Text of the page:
Beasts of the Southern Wild
There is, simply put, nothing like this film.
“Beasts of the Southern Wild” is the story of Hushpuppy (Quvenzhané Wallis), a six-year-old girl who must largely fend for herself in the ramshackle (and fictional) South Lousiana shantytown known as The Bathtub. Her mother died when she was a baby, and her father is mostly absent, though when he's around he's typically drunk. As a result, Hushpuppy must largely fend for herself and find the courage to make a life for herself in this strange community.
“Beasts of the Southern Wild” may not be a film for everybody, but it is a film that everybody should see. It is filled with a verve and energy that is unlike anything that I have ever seen in a film. It is charming and yet sad. It will have you cheering and smiling. It is a strange, beautiful film.
So much of this is due to Zeitlin's remarkable direction and ability to craft a world that is grounded and tangible (it functions on many levels as a metaphor of Hurricane Katrina and the residents of New Orleans who refused to leave their home), and yet still is peppered with just the right tinge of fantasy and heightened reality.
But the true anchor of the film is Wallis' performance. In a year stacked with stellar performances, Wallis still managed (in her debut role, no less) to distinguish herself in an incredible way. Even at the age of six when “Beasts” was filmed, she managed to project a level of strength and courage that would be respectable for seasoned actresses.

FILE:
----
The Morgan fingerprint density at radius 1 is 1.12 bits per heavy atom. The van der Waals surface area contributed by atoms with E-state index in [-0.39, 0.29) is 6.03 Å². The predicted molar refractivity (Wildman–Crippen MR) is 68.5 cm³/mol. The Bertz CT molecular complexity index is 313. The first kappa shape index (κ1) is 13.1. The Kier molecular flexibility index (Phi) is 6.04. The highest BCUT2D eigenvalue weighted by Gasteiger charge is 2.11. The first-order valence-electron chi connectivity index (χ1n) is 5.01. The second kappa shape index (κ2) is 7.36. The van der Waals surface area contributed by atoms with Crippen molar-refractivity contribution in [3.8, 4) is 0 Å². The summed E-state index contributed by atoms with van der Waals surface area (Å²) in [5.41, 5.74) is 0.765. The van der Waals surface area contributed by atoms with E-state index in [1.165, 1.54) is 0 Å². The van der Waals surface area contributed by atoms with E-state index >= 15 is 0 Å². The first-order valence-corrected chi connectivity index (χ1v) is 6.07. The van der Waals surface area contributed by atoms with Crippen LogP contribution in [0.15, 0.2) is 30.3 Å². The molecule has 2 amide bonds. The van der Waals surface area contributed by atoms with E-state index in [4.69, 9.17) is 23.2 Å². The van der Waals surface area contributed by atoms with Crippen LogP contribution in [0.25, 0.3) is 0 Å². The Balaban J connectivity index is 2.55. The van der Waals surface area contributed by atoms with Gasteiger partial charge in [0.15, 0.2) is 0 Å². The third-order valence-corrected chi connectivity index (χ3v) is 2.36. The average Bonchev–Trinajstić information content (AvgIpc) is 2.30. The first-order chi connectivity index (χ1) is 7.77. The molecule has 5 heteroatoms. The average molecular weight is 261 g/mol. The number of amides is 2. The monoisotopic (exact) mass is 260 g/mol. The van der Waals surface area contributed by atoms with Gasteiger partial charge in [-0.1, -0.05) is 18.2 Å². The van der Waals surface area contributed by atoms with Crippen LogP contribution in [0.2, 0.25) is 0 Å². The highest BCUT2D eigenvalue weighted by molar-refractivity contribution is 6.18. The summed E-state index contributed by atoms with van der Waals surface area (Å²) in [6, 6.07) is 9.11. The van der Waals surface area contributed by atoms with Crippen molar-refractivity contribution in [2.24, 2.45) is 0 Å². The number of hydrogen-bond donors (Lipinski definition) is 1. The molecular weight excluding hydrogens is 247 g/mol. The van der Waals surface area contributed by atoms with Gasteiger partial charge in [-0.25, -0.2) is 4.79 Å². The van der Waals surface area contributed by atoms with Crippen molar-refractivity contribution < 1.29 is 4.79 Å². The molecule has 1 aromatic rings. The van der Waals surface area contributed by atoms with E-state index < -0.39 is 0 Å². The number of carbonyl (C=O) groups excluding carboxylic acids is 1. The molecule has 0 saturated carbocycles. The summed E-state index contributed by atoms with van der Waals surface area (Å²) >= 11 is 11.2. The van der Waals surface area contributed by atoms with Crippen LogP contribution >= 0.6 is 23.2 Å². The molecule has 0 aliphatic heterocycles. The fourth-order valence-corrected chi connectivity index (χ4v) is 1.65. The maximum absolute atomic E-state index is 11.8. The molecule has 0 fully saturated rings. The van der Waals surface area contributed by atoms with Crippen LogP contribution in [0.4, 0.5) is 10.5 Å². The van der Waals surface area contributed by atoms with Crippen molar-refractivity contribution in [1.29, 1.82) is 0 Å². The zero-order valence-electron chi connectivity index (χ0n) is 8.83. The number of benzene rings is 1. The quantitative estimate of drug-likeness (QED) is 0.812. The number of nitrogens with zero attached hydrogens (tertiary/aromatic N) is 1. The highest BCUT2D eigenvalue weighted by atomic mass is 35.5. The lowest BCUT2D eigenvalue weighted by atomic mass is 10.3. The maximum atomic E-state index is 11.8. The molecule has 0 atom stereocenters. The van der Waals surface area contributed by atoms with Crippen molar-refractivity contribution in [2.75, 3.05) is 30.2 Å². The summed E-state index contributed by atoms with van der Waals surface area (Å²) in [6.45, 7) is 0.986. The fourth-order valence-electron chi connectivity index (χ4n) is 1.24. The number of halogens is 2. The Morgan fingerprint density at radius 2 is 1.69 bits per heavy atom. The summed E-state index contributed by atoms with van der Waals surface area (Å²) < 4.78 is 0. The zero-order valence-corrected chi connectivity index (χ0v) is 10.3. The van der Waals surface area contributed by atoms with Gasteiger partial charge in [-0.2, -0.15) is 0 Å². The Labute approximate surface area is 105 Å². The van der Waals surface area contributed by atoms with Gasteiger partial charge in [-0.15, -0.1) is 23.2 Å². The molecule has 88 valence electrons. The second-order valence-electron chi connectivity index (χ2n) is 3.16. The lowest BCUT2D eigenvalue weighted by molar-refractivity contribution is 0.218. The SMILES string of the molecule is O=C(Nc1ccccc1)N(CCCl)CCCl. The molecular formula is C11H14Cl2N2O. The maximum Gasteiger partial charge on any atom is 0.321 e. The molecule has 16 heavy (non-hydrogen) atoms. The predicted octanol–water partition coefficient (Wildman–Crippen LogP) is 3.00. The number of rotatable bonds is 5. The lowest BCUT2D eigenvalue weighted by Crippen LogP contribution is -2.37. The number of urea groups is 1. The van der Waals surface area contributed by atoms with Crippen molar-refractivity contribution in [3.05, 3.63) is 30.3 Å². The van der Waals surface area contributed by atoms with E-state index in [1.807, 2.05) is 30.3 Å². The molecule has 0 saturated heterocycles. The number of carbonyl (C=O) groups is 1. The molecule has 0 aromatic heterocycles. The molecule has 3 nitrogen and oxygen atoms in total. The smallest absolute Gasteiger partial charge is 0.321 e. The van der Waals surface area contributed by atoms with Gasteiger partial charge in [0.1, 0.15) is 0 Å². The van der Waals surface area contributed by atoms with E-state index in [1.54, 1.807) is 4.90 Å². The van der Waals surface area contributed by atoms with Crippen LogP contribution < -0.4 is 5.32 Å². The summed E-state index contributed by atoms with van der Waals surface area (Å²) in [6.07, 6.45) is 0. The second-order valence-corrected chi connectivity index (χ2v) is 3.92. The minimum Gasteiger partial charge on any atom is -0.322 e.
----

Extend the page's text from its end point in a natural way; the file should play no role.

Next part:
This is just such a wonderful piece of art, it's difficult for me to put it into words. It seems somewhat cliché to use such a descriptor, but this was truly a life-affirming film, one that I can only hope you enjoy even a fraction as much as I do.
— Stewart Smith
1 stick butter
2 cups chopped onions
1 cup chopped celery
1/2 cup chopped green bell peppers
1 pound peeled crawfish tails
2 teaspoons minced garlic
2 bay leaves
1 tablespoon flour
1 cup water
1 teaspoon salt
Pinch of cayenne
2 tablespoons finely chopped parsley
3 tablespoons chopped green onions
In a large sauté pan over medium high heat, melt the butter. Add the onions, celery, and bell peppers and sauté until the vegetables are wilted, about 10 to 12 minutes. Add the crawfish, garlic, and bay leaves and reduce the heat to medium. Cook the crawfish for 10 to 12 minutes, stirring occasionally. Dissolve the flour in the water. Add the crawfish mixture. Season with salt and cayenne. Stir until the mixture thickens, about 4 minutes. Stir in the parsley and green onions and continue cooking for 2 minutes. Serve over steamed rice.
Recipe by Emeril Lagasse